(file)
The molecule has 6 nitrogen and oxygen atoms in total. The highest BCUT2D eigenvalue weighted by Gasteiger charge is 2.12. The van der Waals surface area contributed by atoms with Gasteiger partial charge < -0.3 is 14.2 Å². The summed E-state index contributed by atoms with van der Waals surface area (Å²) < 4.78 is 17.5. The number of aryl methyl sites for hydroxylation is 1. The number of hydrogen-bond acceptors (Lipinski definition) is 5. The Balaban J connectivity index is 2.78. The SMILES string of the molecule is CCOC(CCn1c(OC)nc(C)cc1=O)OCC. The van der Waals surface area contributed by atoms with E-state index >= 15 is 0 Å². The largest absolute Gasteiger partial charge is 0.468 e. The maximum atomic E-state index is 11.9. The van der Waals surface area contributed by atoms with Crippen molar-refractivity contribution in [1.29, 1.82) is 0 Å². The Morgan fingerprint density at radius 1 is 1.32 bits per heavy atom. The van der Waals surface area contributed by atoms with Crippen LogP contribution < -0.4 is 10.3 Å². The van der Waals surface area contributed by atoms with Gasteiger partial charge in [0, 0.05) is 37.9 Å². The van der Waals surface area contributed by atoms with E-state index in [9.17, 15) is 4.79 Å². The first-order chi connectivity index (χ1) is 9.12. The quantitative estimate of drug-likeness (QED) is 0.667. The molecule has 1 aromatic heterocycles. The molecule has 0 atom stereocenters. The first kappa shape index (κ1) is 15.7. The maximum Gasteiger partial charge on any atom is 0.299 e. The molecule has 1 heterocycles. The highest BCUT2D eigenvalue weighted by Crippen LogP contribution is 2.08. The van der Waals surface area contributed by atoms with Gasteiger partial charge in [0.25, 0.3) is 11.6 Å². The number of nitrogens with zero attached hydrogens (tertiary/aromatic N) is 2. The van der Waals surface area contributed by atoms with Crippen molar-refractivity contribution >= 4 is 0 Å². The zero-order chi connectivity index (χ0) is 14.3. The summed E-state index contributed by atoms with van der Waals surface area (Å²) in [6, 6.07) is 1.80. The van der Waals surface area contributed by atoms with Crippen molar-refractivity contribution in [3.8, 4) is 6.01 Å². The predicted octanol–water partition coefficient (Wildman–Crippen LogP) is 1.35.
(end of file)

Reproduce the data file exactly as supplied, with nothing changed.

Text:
The molecule has 6 nitrogen and oxygen atoms in total. The highest BCUT2D eigenvalue weighted by Gasteiger charge is 2.12. The van der Waals surface area contributed by atoms with Gasteiger partial charge < -0.3 is 14.2 Å². The summed E-state index contributed by atoms with van der Waals surface area (Å²) < 4.78 is 17.5. The number of aryl methyl sites for hydroxylation is 1. The number of hydrogen-bond acceptors (Lipinski definition) is 5. The Balaban J connectivity index is 2.78. The SMILES string of the molecule is CCOC(CCn1c(OC)nc(C)cc1=O)OCC. The van der Waals surface area contributed by atoms with E-state index >= 15 is 0 Å². The largest absolute Gasteiger partial charge is 0.468 e. The maximum atomic E-state index is 11.9. The van der Waals surface area contributed by atoms with Crippen molar-refractivity contribution in [1.29, 1.82) is 0 Å². The Morgan fingerprint density at radius 1 is 1.32 bits per heavy atom. The van der Waals surface area contributed by atoms with Crippen LogP contribution < -0.4 is 10.3 Å². The van der Waals surface area contributed by atoms with Gasteiger partial charge in [0, 0.05) is 37.9 Å². The van der Waals surface area contributed by atoms with E-state index in [9.17, 15) is 4.79 Å². The first-order chi connectivity index (χ1) is 9.12. The quantitative estimate of drug-likeness (QED) is 0.667. The molecule has 1 aromatic heterocycles. The molecule has 0 atom stereocenters. The first kappa shape index (κ1) is 15.7. The maximum Gasteiger partial charge on any atom is 0.299 e. The molecule has 1 heterocycles. The highest BCUT2D eigenvalue weighted by Crippen LogP contribution is 2.08. The van der Waals surface area contributed by atoms with Gasteiger partial charge in [0.25, 0.3) is 11.6 Å². The number of nitrogens with zero attached hydrogens (tertiary/aromatic N) is 2. The van der Waals surface area contributed by atoms with Crippen molar-refractivity contribution >= 4 is 0 Å². The zero-order chi connectivity index (χ0) is 14.3. The summed E-state index contributed by atoms with van der Waals surface area (Å²) in [6, 6.07) is 1.80. The van der Waals surface area contributed by atoms with Crippen molar-refractivity contribution in [3.8, 4) is 6.01 Å². The predicted octanol–water partition coefficient (Wildman–Crippen LogP) is 1.35.